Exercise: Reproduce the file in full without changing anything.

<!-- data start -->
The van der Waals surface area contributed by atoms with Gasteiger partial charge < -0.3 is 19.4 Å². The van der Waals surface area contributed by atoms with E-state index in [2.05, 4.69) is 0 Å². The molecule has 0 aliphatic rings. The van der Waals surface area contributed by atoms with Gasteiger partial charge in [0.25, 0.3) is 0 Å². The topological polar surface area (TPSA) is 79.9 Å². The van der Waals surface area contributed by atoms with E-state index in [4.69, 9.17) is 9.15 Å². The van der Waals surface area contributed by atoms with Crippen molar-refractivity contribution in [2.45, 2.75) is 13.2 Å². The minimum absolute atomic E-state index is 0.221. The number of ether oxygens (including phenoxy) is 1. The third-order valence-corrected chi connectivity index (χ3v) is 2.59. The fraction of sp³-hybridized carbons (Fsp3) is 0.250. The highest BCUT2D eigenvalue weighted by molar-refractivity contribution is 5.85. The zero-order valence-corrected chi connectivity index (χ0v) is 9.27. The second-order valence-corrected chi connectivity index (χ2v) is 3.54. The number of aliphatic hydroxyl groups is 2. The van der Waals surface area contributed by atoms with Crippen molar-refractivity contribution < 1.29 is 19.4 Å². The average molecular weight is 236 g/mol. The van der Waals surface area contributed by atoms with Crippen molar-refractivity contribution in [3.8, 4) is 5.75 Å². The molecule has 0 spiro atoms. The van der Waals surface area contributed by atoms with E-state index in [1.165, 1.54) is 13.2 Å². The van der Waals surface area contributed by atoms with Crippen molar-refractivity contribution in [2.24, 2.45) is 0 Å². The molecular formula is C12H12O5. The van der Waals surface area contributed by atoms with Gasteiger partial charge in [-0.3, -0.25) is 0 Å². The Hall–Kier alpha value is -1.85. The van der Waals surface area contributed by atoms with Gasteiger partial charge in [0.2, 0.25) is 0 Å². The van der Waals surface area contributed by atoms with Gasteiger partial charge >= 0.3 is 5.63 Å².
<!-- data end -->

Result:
The van der Waals surface area contributed by atoms with Gasteiger partial charge < -0.3 is 19.4 Å². The van der Waals surface area contributed by atoms with E-state index in [2.05, 4.69) is 0 Å². The molecule has 0 aliphatic rings. The van der Waals surface area contributed by atoms with Gasteiger partial charge in [0.25, 0.3) is 0 Å². The topological polar surface area (TPSA) is 79.9 Å². The van der Waals surface area contributed by atoms with E-state index in [4.69, 9.17) is 9.15 Å². The van der Waals surface area contributed by atoms with Crippen molar-refractivity contribution in [2.45, 2.75) is 13.2 Å². The minimum absolute atomic E-state index is 0.221. The number of ether oxygens (including phenoxy) is 1. The third-order valence-corrected chi connectivity index (χ3v) is 2.59. The fraction of sp³-hybridized carbons (Fsp3) is 0.250. The highest BCUT2D eigenvalue weighted by molar-refractivity contribution is 5.85. The zero-order valence-corrected chi connectivity index (χ0v) is 9.27. The second-order valence-corrected chi connectivity index (χ2v) is 3.54. The number of aliphatic hydroxyl groups is 2. The van der Waals surface area contributed by atoms with Crippen molar-refractivity contribution < 1.29 is 19.4 Å². The average molecular weight is 236 g/mol. The van der Waals surface area contributed by atoms with Crippen molar-refractivity contribution in [3.8, 4) is 5.75 Å². The molecule has 0 spiro atoms. The van der Waals surface area contributed by atoms with E-state index in [1.165, 1.54) is 13.2 Å². The van der Waals surface area contributed by atoms with Crippen molar-refractivity contribution in [2.24, 2.45) is 0 Å². The molecular formula is C12H12O5. The van der Waals surface area contributed by atoms with Gasteiger partial charge in [-0.3, -0.25) is 0 Å². The Hall–Kier alpha value is -1.85. The van der Waals surface area contributed by atoms with Gasteiger partial charge in [0.2, 0.25) is 0 Å². The van der Waals surface area contributed by atoms with Gasteiger partial charge >= 0.3 is 5.63 Å².